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More Takata Air Bag Recalls in U.S., Japan, and Europe

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The Takata air bag recalls are not over yet.

According to Reuters, Toyota, Nissan, and Honda are all recalling more vehicles for air bag repairs. Toyota and Nissan will pull an additional 6.5 million vehicles from the market for investigation, while Honda plans to add more to their recalls, as well, though not in the U.S.

With this recent announcement, the number of vehicles affected by defective Takata air bag recalls has risen to nearly 31 million worldwide.

Companies Pull Back More Air Bag Inflators for Investigation and Safety

Recalls implemented because of faulty Takata air bags now hold the record of affecting the most vehicles for a single problem since Ford’s parking gear recalls in the 1980s. Though GM recalled about 30 million vehicles in 2014, the recalls involved a number of issues, including but not limited to the ignition switch defect.

Toyota stated this latest recall would involve 35 models of vehicles mostly in Japan and Europe, including the Corolla and Vitz, most built between 2003 and 2007. About 630,000 vehicles in the U.S. will also be included. Nissan is also recalling vehicles in Japan, including nine of their models, most produced between 2004 and 2008.

The companies commented on the ongoing investigation into the problem with the air bags. At least six people have died when instead of deploying as expected, the air bags exploded, sending shrapnel into the interior of the vehicle. Pieces of metal became lodged in the victim’s bodies, causing dangerous bleeding, facial injuries, vision and hearing loss, and sometimes death.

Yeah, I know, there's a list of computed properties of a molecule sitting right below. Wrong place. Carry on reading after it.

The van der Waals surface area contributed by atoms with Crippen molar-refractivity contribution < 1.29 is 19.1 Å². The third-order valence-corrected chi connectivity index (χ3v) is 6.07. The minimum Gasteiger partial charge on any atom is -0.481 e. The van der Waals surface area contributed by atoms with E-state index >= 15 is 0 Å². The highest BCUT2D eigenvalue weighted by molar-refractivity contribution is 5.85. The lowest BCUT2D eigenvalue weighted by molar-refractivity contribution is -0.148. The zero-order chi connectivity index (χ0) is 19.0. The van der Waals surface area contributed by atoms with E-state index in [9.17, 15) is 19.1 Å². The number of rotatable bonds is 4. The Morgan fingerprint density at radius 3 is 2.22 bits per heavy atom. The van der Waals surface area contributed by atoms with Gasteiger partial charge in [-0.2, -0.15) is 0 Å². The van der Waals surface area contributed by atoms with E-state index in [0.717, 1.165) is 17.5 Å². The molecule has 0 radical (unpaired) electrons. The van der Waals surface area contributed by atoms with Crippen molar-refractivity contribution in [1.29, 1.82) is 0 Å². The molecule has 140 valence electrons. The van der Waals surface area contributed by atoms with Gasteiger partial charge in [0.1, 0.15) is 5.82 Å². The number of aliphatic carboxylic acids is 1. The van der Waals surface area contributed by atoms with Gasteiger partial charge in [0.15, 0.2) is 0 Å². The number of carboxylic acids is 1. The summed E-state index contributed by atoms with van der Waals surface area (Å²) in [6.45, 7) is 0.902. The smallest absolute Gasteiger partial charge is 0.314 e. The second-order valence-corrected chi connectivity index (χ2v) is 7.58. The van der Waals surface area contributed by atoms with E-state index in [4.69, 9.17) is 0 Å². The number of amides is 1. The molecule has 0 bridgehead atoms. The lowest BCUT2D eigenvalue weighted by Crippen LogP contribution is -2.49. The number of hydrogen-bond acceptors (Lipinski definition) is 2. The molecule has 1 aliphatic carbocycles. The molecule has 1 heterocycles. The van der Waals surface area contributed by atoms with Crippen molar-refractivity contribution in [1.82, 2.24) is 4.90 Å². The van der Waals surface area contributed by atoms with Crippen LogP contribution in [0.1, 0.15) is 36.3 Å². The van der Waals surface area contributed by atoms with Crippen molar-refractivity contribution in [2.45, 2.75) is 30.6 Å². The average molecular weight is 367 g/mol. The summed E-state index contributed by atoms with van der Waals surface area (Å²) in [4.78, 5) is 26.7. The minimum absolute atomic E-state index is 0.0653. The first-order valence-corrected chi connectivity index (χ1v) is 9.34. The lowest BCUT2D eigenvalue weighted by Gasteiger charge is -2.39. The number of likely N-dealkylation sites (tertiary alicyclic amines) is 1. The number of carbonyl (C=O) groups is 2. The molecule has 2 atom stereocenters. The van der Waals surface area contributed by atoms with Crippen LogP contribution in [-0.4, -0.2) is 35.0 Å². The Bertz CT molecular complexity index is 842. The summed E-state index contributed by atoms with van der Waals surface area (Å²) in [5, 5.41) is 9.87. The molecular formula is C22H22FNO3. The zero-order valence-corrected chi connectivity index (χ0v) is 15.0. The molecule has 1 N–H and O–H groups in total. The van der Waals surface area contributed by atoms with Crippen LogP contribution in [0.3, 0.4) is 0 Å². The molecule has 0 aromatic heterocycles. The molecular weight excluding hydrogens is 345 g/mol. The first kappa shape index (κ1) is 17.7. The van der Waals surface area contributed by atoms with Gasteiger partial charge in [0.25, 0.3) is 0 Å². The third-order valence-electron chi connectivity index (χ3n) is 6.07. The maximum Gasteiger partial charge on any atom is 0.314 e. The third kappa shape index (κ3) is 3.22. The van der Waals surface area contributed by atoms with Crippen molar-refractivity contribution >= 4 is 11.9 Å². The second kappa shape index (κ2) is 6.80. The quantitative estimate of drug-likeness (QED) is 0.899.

Takata claimed last fall that their interior company tests indicated time, heat, and humidity were all factors in causing the air bag inflators to malfunction. Toyota stated in this recent recall announcement that they had come to a similar conclusion, and that certain types of airbag inflators could become vulnerable to moisture intrusion over time. Moisture inside the inflator affects the chemicals there, and can result in an explosion.

Is Ammonium Nitrate to Blame?

There are questions as to the material Takata uses to drive inflation of their air bags. A former employee of the company turned whistleblower claimed Takata switched to ammonium nitrate in 2001. The problem is that ammonium nitrate is sensitive to extreme changes in temperature.

According to CNN, in Takata’s own patent document, dated October 2006, the company mentions the needs to conduct additional tests on ammonium nitrate under various temperatures because of its reputation as being unstable. Yet the company moved forward with the chemical, stating it was more efficient, and burned cleaner.

In 2004, the first injury linked to a defective Takata air bag was reported. Since then, five more deaths have been linked to air bag explosions, and over 100 injuries.